In accordance to step 38, for each question, corresponding to a specific customer need, the analyst 30 will then create a grading for each criteria. At this step, the analyst 30 will go through all combinations of branches and leaves, that is, will assess all product criteria, and will determine to what extent the given criteria affects the given customer need. In the preferred embodiment, the analyst 30 has the choice between 3 levels of grading: strong, medium and weak. A strong grading for an association question/criteria would mean that the given criteria strongly affects the given need. For example, in the case in which a customer has selected “playing 3D computer games” as a need, the “CPU speed” and “video card memory” criteria will receive a strong grading for that need. For the same need, a criteria such as “bus processor” will receive a “medium” grading, since the performance of the bus processor affects less the ability to play 3D computer games. Also for the same need, a criteria such as “CD-ROM read speed” might receive a “weak” grading since it barely influences the given need.

As another example, a need for “playing on-line computer games” will influence all criteria related to the “network card”. A need may influence an indefinite number of criteria.

For calculation purposes, to each grading option corresponds a particular grading value.

In a next step 39, the decision system 20 creates an association between each question and a criteria that it influences. A criteria has been defined to represent the association of a leaf together with its branch, describing a product attribute. Then, for a given criteria, all data values that it can take on are evaluated with respect to the question. Following evaluation, a particular data value is classified according to how well it satisfies the need expressed by that particular question. As an example of such a classification, a data value could: not satisfy the given need (failed), satisfy the need but not be ideal (less good to have), satisfy the need (recommended), satisfy the need very well (nice to have) or satisfy and surpass the need (overkill).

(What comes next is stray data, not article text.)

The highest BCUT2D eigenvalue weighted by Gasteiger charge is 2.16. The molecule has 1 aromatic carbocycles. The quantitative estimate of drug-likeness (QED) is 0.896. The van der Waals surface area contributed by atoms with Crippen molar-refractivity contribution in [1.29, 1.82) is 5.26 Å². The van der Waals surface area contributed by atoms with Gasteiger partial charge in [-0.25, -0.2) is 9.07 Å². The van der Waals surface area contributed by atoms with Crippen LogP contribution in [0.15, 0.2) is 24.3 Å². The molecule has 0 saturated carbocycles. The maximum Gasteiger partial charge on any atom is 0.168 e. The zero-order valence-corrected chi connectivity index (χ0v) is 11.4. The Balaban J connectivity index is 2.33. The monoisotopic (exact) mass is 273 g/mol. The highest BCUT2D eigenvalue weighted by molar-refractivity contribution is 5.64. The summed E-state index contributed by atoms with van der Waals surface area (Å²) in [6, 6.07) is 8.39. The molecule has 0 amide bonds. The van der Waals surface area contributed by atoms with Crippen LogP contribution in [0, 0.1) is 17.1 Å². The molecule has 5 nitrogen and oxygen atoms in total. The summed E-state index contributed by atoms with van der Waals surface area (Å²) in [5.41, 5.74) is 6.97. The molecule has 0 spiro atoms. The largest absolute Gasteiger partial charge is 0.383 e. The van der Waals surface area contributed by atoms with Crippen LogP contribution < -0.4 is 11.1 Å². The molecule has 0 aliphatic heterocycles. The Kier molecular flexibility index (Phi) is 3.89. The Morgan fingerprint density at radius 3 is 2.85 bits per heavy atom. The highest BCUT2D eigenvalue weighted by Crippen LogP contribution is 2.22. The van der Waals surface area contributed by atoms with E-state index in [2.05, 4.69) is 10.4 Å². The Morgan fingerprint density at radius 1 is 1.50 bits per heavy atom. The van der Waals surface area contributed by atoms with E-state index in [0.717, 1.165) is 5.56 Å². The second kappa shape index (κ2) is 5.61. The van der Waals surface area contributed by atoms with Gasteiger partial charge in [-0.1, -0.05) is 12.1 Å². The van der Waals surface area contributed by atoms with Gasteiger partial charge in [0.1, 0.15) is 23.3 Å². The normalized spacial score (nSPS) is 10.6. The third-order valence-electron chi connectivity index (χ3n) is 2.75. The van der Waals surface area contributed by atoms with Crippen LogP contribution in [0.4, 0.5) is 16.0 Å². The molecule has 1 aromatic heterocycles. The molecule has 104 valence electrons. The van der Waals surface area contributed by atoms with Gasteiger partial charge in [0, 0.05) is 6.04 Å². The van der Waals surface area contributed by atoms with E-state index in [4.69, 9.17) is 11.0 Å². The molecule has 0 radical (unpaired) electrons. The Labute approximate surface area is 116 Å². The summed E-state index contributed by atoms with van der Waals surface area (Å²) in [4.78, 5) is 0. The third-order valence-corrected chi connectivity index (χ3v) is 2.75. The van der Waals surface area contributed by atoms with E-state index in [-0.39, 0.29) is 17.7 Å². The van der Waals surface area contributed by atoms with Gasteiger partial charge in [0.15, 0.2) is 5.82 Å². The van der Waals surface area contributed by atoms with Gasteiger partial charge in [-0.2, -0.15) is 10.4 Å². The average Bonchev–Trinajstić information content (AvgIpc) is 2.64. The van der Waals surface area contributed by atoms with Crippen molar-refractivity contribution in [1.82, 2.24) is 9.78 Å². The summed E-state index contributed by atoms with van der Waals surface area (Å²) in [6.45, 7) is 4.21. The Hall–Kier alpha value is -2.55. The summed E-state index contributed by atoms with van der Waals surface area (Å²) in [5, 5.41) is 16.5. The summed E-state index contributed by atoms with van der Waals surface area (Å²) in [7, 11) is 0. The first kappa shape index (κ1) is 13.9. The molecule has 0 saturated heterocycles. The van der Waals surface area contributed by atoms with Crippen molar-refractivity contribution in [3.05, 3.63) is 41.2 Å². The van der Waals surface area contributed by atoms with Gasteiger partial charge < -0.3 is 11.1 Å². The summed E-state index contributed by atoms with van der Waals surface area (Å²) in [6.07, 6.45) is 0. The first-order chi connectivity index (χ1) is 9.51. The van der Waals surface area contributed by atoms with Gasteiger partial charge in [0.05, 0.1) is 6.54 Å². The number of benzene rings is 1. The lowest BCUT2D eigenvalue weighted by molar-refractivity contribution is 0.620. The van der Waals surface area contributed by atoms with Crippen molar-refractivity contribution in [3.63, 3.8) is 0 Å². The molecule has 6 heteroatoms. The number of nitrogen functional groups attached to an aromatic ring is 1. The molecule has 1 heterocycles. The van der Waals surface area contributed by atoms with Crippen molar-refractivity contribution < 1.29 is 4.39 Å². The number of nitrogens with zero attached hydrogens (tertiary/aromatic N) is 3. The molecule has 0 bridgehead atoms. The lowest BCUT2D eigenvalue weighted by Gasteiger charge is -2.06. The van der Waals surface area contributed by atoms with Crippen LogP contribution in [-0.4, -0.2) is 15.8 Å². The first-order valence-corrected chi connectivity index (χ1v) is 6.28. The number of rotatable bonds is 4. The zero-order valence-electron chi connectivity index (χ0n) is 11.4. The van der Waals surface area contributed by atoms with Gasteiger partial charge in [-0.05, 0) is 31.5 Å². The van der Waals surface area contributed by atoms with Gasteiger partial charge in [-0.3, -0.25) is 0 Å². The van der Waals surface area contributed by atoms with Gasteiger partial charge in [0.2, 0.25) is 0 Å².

The classification of data values for an association question/criteria could be illustrated using a Venn diagram, such as the one shown in FIG. 9. Category “failed” 81 contains data values that do not satisfy a given need, category “recommended” 83 contains data values that satisfy the need and category “overkill” 85 contains data values that surpass the requirements of a given need. Intermediate category “LGTH” 87 contains data values that satisfy a given need but are not ideal, while category “NTH” 89 contains data values that satisfy the need very well.

The different classification categories of the Venn diagram are the need barriers of the decision system 20. Each classification category is assigned a weighting value, according to a given point distribution scheme. Each of the data values are therefore given weighting values corresponding to the category they are classified in. However, data values in the same category do not necessarily receive the same weighting value. The weighting value given to a particular data value in a category may be higher or lower than the average weighting value for the category, but within the bounds of the category. The upper bound is the smallest weighting value in the next classification category up and the lower bound is the highest weighting value in the next classification category down. (Note: Please give example of points distribution here for different weighting values)

The weighting points value of each data value is later used by the decision engine 23 in the calculation of product scores for each product.

After having evaluated all data values for a given association question/criteria and having classified them, not all classification categories will necessarily contain a data value. Indeed, there can be more than one data value in a given classification category, as well as classification categories which do not contain any data values.

The data values lying in the intersection area of the “failed” and “less good to have” categories are considered “must have” elements by the decision system 20. These elements constitute the threshold for the minimum acceptable performance of a product for that given criteria. All data values less than the “must have element” for a given criteria will be placed in the “failed” classification category. In the preferred embodiment, a product having a criteria classified in the “failed” category will automatically be dismissed from the pool of potential recommended products. This follows from the fact that if a criteria is classified as “failed” it means that it does not satisfy a certain expressed customer need, at which point it cannot be recommended to that customer.

However, the classification categories can be parameterized and can be set to include in the solution all products, even those having one or more “failed” criteria, or, for example in a more restrictive scheme, to exclude even those products that have a “less good to have” criteria.

An important feature of the decision system is the fact that it can be parameterized to contain different decision profiles. A decision profile may specify the points distribution for each classification category and within each category, as well as define the standards for including a product in the final list of recommended solutions. A decision profile may also specify the criteria for ranking the products in the final list of recommended solutions.